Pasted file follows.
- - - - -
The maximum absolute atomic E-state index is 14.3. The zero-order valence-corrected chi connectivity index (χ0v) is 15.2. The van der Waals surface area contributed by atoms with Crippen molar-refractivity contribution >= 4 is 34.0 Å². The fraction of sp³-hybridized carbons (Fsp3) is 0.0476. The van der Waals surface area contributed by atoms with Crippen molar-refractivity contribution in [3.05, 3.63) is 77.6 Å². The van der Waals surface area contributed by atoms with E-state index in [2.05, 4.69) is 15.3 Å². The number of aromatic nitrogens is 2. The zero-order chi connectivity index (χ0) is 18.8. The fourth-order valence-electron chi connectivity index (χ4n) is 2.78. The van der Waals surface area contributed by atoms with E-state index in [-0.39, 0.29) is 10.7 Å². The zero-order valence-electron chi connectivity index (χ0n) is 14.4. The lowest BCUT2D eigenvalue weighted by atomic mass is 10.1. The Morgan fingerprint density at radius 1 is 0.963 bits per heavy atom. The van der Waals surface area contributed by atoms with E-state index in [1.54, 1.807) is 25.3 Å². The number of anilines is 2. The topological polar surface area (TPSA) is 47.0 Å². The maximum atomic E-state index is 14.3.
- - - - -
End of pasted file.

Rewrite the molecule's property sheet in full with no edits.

The maximum absolute atomic E-state index is 14.3. The zero-order valence-corrected chi connectivity index (χ0v) is 15.2. The van der Waals surface area contributed by atoms with Crippen molar-refractivity contribution >= 4 is 34.0 Å². The fraction of sp³-hybridized carbons (Fsp3) is 0.0476. The van der Waals surface area contributed by atoms with Crippen molar-refractivity contribution in [3.05, 3.63) is 77.6 Å². The van der Waals surface area contributed by atoms with E-state index in [2.05, 4.69) is 15.3 Å². The number of aromatic nitrogens is 2. The zero-order chi connectivity index (χ0) is 18.8. The fourth-order valence-electron chi connectivity index (χ4n) is 2.78. The van der Waals surface area contributed by atoms with E-state index in [-0.39, 0.29) is 10.7 Å². The zero-order valence-electron chi connectivity index (χ0n) is 14.4. The lowest BCUT2D eigenvalue weighted by atomic mass is 10.1. The Morgan fingerprint density at radius 1 is 0.963 bits per heavy atom. The van der Waals surface area contributed by atoms with E-state index in [1.54, 1.807) is 25.3 Å². The number of anilines is 2. The topological polar surface area (TPSA) is 47.0 Å². The maximum atomic E-state index is 14.3.